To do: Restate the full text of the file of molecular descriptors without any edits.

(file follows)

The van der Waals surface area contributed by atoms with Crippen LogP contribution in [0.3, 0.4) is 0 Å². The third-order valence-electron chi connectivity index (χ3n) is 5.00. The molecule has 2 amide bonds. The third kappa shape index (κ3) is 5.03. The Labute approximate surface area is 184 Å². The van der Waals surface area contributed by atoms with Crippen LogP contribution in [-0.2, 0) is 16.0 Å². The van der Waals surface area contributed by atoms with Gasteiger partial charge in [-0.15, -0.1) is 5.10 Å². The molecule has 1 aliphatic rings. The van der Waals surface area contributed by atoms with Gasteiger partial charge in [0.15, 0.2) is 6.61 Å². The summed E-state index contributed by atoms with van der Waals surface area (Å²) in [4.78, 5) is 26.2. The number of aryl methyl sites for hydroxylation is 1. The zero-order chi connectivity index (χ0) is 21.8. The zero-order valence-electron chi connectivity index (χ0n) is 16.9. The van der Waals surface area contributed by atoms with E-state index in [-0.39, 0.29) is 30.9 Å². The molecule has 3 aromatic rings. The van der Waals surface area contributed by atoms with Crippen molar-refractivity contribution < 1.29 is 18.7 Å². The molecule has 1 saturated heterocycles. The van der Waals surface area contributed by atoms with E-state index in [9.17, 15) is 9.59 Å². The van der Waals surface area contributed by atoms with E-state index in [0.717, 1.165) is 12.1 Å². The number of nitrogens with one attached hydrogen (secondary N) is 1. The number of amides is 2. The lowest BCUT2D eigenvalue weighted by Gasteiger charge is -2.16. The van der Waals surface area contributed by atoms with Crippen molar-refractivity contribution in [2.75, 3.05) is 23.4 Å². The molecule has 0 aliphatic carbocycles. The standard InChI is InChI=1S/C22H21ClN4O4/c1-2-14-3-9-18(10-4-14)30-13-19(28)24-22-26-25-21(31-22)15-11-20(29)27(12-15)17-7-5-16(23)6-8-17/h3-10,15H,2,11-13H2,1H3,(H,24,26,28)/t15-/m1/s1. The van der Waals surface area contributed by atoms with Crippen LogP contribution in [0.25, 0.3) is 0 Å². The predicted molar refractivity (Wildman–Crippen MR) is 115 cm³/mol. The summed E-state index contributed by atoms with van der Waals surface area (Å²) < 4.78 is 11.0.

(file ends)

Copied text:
The van der Waals surface area contributed by atoms with Crippen LogP contribution in [0.3, 0.4) is 0 Å². The third-order valence-electron chi connectivity index (χ3n) is 5.00. The molecule has 2 amide bonds. The third kappa shape index (κ3) is 5.03. The Labute approximate surface area is 184 Å². The van der Waals surface area contributed by atoms with Crippen LogP contribution in [-0.2, 0) is 16.0 Å². The van der Waals surface area contributed by atoms with Gasteiger partial charge in [-0.15, -0.1) is 5.10 Å². The molecule has 1 aliphatic rings. The van der Waals surface area contributed by atoms with Gasteiger partial charge in [0.15, 0.2) is 6.61 Å². The summed E-state index contributed by atoms with van der Waals surface area (Å²) in [4.78, 5) is 26.2. The number of aryl methyl sites for hydroxylation is 1. The zero-order chi connectivity index (χ0) is 21.8. The zero-order valence-electron chi connectivity index (χ0n) is 16.9. The van der Waals surface area contributed by atoms with E-state index in [-0.39, 0.29) is 30.9 Å². The molecule has 3 aromatic rings. The van der Waals surface area contributed by atoms with Crippen molar-refractivity contribution < 1.29 is 18.7 Å². The molecule has 1 saturated heterocycles. The van der Waals surface area contributed by atoms with E-state index in [9.17, 15) is 9.59 Å². The van der Waals surface area contributed by atoms with E-state index in [0.717, 1.165) is 12.1 Å². The number of nitrogens with one attached hydrogen (secondary N) is 1. The number of amides is 2. The lowest BCUT2D eigenvalue weighted by Gasteiger charge is -2.16. The van der Waals surface area contributed by atoms with Crippen molar-refractivity contribution in [2.75, 3.05) is 23.4 Å². The molecule has 0 aliphatic carbocycles. The standard InChI is InChI=1S/C22H21ClN4O4/c1-2-14-3-9-18(10-4-14)30-13-19(28)24-22-26-25-21(31-22)15-11-20(29)27(12-15)17-7-5-16(23)6-8-17/h3-10,15H,2,11-13H2,1H3,(H,24,26,28)/t15-/m1/s1. The van der Waals surface area contributed by atoms with Crippen LogP contribution in [0.25, 0.3) is 0 Å². The predicted molar refractivity (Wildman–Crippen MR) is 115 cm³/mol. The summed E-state index contributed by atoms with van der Waals surface area (Å²) < 4.78 is 11.0.